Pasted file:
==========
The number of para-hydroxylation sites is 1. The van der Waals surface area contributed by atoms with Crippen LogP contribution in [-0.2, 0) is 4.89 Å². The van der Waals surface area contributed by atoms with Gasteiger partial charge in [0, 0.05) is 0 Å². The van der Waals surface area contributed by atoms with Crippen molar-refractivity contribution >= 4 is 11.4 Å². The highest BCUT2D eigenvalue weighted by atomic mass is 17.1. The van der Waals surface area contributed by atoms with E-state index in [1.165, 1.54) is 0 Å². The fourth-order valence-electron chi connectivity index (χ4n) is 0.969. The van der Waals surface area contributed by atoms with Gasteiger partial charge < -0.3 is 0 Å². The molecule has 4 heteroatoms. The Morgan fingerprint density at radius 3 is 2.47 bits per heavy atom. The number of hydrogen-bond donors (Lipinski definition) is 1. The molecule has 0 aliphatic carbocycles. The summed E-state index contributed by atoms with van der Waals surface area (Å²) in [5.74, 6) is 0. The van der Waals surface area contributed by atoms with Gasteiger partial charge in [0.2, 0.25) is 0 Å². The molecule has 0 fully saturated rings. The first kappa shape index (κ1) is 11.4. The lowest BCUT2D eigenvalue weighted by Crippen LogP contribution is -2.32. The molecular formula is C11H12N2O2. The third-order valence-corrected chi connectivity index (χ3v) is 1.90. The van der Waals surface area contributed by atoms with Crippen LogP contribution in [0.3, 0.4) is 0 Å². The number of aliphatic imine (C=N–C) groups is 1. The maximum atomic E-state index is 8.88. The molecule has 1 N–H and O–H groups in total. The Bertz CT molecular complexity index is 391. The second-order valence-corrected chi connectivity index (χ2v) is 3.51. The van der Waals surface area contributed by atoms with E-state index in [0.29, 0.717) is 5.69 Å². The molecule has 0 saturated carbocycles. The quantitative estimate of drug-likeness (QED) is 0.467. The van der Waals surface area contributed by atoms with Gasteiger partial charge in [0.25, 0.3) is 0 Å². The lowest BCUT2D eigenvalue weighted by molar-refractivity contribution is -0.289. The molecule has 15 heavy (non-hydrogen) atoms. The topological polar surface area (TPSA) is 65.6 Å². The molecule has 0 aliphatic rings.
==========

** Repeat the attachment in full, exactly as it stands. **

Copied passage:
The number of para-hydroxylation sites is 1. The van der Waals surface area contributed by atoms with Crippen LogP contribution in [-0.2, 0) is 4.89 Å². The van der Waals surface area contributed by atoms with Gasteiger partial charge in [0, 0.05) is 0 Å². The van der Waals surface area contributed by atoms with Crippen molar-refractivity contribution >= 4 is 11.4 Å². The highest BCUT2D eigenvalue weighted by atomic mass is 17.1. The van der Waals surface area contributed by atoms with E-state index in [1.165, 1.54) is 0 Å². The fourth-order valence-electron chi connectivity index (χ4n) is 0.969. The van der Waals surface area contributed by atoms with Gasteiger partial charge < -0.3 is 0 Å². The molecule has 4 heteroatoms. The Morgan fingerprint density at radius 3 is 2.47 bits per heavy atom. The number of hydrogen-bond donors (Lipinski definition) is 1. The molecule has 0 aliphatic carbocycles. The summed E-state index contributed by atoms with van der Waals surface area (Å²) in [5.74, 6) is 0. The van der Waals surface area contributed by atoms with Gasteiger partial charge in [0.2, 0.25) is 0 Å². The molecule has 0 fully saturated rings. The first kappa shape index (κ1) is 11.4. The lowest BCUT2D eigenvalue weighted by Crippen LogP contribution is -2.32. The molecular formula is C11H12N2O2. The third-order valence-corrected chi connectivity index (χ3v) is 1.90. The van der Waals surface area contributed by atoms with Crippen LogP contribution in [0.3, 0.4) is 0 Å². The number of aliphatic imine (C=N–C) groups is 1. The maximum atomic E-state index is 8.88. The molecule has 1 N–H and O–H groups in total. The Bertz CT molecular complexity index is 391. The second-order valence-corrected chi connectivity index (χ2v) is 3.51. The van der Waals surface area contributed by atoms with E-state index in [0.29, 0.717) is 5.69 Å². The molecule has 0 saturated carbocycles. The quantitative estimate of drug-likeness (QED) is 0.467. The van der Waals surface area contributed by atoms with Gasteiger partial charge in [0.25, 0.3) is 0 Å². The lowest BCUT2D eigenvalue weighted by molar-refractivity contribution is -0.289. The molecule has 15 heavy (non-hydrogen) atoms. The topological polar surface area (TPSA) is 65.6 Å². The molecule has 0 aliphatic rings.